So I know you're wondering how easy this thing is to use, aren't you? What if you're not a computer geek like I am? Is it more trouble than it's worth? The short answer to these questions are - easy, not a problem, and no!
Here's all it took to get a recommendation for my coleus:
- I went to the EasyBloom website and downloaded their software. (You only have to do this once.)
- I plugged the EasyBloom into my computer and set it to Monitor mode.
- I took the EasyBloom out of my computer and stuck it in the soil of my coleus pot after giving it a good watering.
- 24 hours later, I took the EasyBloom out of the pot and plugged it into my computer.
- I was automatically taken to Plant Sense's web site as it uploaded data from the EasyBloom.
- Based on that data, it showed me any problems with temperature, watering, and light.
That's it! For something that uses the same technology used on NASA's Mars Phoenix mission to measure soil, it's incredibly easy to use.
In addition to checking how your present plants are doing when it's in Monitor mode, it will also recommend plants that would do well under your growing conditions (light, moisture, and temperature) when you set it to Recommend mode. It works both inside and outside, because it's built to withstand weather conditions.
With an online database of over 5000 plants, you can build a library of your own plants that you can reference at any time. It gives you valuable basic information about each plant and allows you to enter your own notes for each one.
EasyBloom takes much of the guesswork out of choosing and growing plants, which will greatly increase your success in the garden and with houseplants. New gardeners will especially love this, and experienced gardeners will appreciate the recommendations it gives as they fine tune their existing gardens.
EasyBloom can be purchased at Amazon for $59.95 with free shipping. Until December 30th, you can save $10 on any purchase over $50 when you pay with Bill Me Later®. Just enter the code BMLSAVES at checkout. Be sure to read the terms on Amazon's web site (some restrictions apply).
The product or merchandise being reviewed in this blog post was the sole compensation for testing and reviewing the product. All opinions expressed here are mine, with no suggestions whatsoever by the manufacturer or distributor. If I like it, I'll say so. If I don't, I'll say that, too.
Wednesday, November 19, 2008
It's like this every year - in the last weeks before the deep freeze season begins in earnest, the roses give one last show and in some cases, they produce the most beautiful blooms of the year at this time. For all that's said about how fussy roses are, I don't find them to be that way and even if I did, their gorgeous blooms would make them worth it to me.
These photos were taken within the last month or so, with the exception of 'Disneyland', which was taken at the end of September. I included it just because it's so pretty. :-)
To assure that these return next year, I make sure they've gotten a good watering, then I pile the mulch up around the base to a depth of 4-6 inches. When it starts to warm in the spring, I pull the mulch away. I never prune them any shorter than 18 inches, if possible, since there's always the possibility of that much die-back over the winter. I wouldn't prune them at all, except I want to guard against the wind whipping the canes around.
Tuesday, November 18, 2008
Despite the number of cats here at Our Little Acre, we have always had our fair share of birds. There are seven feeders within view of our family room and with most of them I can capture some decent photos of the birds partaking of the seed in them.
Our local Wild Birds Unlimited (in Ft. Wayne, IN) sends out a card once a year with a discount for 20% off any item, to be used in during the month of your birthday. This year, I chose a feeder that attaches to the outside of any window, and I put it on one of the family room windows.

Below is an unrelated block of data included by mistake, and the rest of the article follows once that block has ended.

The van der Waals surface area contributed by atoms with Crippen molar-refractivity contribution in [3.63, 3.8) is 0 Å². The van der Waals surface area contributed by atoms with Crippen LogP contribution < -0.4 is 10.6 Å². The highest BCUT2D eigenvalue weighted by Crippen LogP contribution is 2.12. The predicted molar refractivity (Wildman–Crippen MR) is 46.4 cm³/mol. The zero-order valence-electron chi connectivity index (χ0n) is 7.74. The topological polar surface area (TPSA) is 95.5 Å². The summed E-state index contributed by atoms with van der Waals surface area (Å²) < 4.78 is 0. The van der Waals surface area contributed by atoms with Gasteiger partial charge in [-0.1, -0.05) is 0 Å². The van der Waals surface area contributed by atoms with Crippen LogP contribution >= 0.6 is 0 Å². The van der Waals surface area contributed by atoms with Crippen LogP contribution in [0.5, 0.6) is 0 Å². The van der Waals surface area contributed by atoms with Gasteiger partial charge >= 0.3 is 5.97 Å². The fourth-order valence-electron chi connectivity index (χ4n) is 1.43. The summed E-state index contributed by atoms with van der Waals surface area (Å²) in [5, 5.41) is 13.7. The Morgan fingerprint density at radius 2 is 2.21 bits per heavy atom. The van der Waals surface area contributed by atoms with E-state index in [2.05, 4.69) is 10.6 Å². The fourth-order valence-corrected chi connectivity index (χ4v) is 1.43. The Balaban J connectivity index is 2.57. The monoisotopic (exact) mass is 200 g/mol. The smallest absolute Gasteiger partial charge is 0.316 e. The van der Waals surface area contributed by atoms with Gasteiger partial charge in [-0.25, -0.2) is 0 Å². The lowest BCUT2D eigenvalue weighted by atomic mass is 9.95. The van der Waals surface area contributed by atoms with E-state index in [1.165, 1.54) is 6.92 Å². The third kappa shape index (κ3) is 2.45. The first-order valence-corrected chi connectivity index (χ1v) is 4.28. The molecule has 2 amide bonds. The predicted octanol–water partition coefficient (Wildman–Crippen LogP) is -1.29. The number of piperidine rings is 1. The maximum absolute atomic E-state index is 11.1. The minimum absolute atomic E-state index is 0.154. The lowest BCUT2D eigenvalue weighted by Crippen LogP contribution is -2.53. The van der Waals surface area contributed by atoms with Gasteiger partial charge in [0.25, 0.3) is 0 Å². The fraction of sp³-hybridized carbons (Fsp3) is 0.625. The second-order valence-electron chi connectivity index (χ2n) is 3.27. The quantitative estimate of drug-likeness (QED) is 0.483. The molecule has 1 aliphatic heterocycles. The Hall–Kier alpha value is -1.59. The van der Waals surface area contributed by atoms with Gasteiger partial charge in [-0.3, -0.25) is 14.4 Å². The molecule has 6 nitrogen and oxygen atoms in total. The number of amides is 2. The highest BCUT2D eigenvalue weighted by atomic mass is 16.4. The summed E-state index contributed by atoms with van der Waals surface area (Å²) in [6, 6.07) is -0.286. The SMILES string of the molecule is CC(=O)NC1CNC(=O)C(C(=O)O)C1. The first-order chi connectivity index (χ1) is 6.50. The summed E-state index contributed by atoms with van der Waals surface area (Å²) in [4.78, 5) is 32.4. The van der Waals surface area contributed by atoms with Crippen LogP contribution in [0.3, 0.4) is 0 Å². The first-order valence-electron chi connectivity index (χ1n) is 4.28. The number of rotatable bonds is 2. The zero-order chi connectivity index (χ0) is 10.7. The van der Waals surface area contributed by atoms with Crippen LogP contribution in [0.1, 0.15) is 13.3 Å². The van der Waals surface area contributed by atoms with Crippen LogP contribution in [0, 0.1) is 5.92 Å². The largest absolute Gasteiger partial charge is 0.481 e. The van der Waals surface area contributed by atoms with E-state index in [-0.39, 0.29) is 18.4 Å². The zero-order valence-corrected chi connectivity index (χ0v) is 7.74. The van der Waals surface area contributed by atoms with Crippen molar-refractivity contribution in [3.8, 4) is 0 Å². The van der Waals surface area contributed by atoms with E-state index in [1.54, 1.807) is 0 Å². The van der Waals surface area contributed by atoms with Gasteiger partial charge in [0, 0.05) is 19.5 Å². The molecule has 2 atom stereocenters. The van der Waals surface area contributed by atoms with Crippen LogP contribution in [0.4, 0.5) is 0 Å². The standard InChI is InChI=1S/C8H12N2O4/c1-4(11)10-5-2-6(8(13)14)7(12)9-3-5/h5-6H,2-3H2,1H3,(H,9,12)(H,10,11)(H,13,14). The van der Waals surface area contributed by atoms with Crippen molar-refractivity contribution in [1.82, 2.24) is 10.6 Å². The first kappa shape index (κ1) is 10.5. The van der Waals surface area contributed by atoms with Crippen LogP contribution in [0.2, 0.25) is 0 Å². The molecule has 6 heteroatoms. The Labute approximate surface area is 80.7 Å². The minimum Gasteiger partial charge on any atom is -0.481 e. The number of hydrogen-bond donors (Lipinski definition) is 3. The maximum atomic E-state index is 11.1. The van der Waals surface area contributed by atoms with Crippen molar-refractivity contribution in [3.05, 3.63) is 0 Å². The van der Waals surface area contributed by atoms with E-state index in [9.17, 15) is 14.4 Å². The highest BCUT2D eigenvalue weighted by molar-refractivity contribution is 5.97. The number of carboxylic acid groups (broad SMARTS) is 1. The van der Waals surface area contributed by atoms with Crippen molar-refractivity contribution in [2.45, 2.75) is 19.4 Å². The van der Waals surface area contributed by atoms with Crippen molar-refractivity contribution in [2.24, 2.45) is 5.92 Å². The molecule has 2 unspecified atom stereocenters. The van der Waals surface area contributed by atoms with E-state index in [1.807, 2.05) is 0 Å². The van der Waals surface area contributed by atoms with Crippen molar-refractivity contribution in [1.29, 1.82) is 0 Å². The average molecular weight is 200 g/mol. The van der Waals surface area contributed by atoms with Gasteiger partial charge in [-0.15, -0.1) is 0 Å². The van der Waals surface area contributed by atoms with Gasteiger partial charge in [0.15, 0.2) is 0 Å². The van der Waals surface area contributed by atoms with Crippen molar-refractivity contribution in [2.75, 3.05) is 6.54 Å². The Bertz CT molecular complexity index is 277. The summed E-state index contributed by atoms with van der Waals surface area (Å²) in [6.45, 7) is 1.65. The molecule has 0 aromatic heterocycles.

We have two of these, of differing designs, each on their own window. The blue jays found the larger, open one rather quickly and visit it on a regular basis. I've not yet been able to capture them with my camera, as they seem to be very cautious and sensitive to any little movement in their range of sight. I get the camera ready and they're gone. I just need to be more sneaky, I guess.
The smaller, container-type feeder on the other window was there for a few weeks before the goldfinches finally noticed it. Today, Baby was sleeping on my lap, but when she heard the tapping on the window nearby, she came alive and jumped up to check it out. She began that chattering thing that cats do, which told me the finches were feeding.
I had my camera right beside me, so I fired it up and snapped a few photos before Baby made a lunge for the window and scared them away. She then took up her post on the back of the sofa and kept her eye on the feeder for quite awhile after that.
Hopefully, other birds will make use of the "seed bars" on the windows this winter, and I'll be able to get some other photos of them. I'm thinking cardinals...
Monday, November 17, 2008
When late September comes around and it's time to start thinking of getting the garden ready for winter, there are always a number of tender bulbs that I need to dig and bring in. The cannas, callas, dahlias, and glads have all shown their true colors and graced us with their presence in the latter half of summer, but it's time to bring them in out of the cold so we can enjoy them again next year.
And then there are those that have their own special flower bed here at Our Little Acre, though they usually produce only a bloom or two all summer and some years none at all. These spend the summer months merely biding their time, converting the nutrients in the ground and soaking up the sunshine in preparation for the winter. Then it's their turn to elicit oohs and ahhs from their adoring fans.
These are the Amaryllis - more correctly called Hippeastrum. Just as the outside gardens are winding to season's close, I look forward to the Amaryllis season. As I was putting other bulbs away for the winter, I saw tips of green peeking out from the brown bulbs that have been stored in the basement for the past 6-8 weeks. That was my cue to pot them up and by the time Christmas is here, we'll be enjoying their exquisite blooms.
Over the past few years, I've amassed a collection of Amaryllis. Here are some images of the beauty they've given to us in the past:
At the moment, 'Blossom Peacock', 'Susan' (purchased new at Meijer last week), and 'Lemon Lime' are potted up for bloom.